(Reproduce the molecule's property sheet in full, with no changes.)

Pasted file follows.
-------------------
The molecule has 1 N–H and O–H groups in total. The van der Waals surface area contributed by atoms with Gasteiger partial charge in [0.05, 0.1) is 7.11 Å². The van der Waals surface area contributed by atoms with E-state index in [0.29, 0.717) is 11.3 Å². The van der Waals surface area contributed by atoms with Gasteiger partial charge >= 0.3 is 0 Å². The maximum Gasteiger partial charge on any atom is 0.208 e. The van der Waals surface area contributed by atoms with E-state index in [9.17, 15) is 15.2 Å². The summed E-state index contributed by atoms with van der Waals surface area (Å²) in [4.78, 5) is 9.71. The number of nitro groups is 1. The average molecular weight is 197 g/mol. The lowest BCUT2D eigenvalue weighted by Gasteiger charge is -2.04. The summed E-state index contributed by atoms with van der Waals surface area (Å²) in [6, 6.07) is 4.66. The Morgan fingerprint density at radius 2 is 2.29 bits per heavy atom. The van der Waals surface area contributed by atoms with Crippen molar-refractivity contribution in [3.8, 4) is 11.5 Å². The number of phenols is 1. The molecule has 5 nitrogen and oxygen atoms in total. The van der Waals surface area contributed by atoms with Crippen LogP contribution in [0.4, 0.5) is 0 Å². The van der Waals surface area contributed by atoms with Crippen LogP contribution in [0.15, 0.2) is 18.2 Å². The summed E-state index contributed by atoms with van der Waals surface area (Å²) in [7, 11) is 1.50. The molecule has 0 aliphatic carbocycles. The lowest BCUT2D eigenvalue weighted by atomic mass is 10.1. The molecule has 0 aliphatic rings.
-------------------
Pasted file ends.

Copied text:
The molecule has 1 N–H and O–H groups in total. The van der Waals surface area contributed by atoms with Gasteiger partial charge in [0.05, 0.1) is 7.11 Å². The van der Waals surface area contributed by atoms with E-state index in [0.29, 0.717) is 11.3 Å². The van der Waals surface area contributed by atoms with Gasteiger partial charge >= 0.3 is 0 Å². The maximum Gasteiger partial charge on any atom is 0.208 e. The van der Waals surface area contributed by atoms with E-state index in [9.17, 15) is 15.2 Å². The summed E-state index contributed by atoms with van der Waals surface area (Å²) in [4.78, 5) is 9.71. The number of nitro groups is 1. The average molecular weight is 197 g/mol. The lowest BCUT2D eigenvalue weighted by Gasteiger charge is -2.04. The summed E-state index contributed by atoms with van der Waals surface area (Å²) in [6, 6.07) is 4.66. The Morgan fingerprint density at radius 2 is 2.29 bits per heavy atom. The van der Waals surface area contributed by atoms with Crippen molar-refractivity contribution in [3.8, 4) is 11.5 Å². The number of phenols is 1. The molecule has 5 nitrogen and oxygen atoms in total. The van der Waals surface area contributed by atoms with Crippen LogP contribution in [0.4, 0.5) is 0 Å². The van der Waals surface area contributed by atoms with Crippen LogP contribution in [0.15, 0.2) is 18.2 Å². The summed E-state index contributed by atoms with van der Waals surface area (Å²) in [7, 11) is 1.50. The molecule has 0 aliphatic carbocycles. The lowest BCUT2D eigenvalue weighted by atomic mass is 10.1. The molecule has 0 aliphatic rings.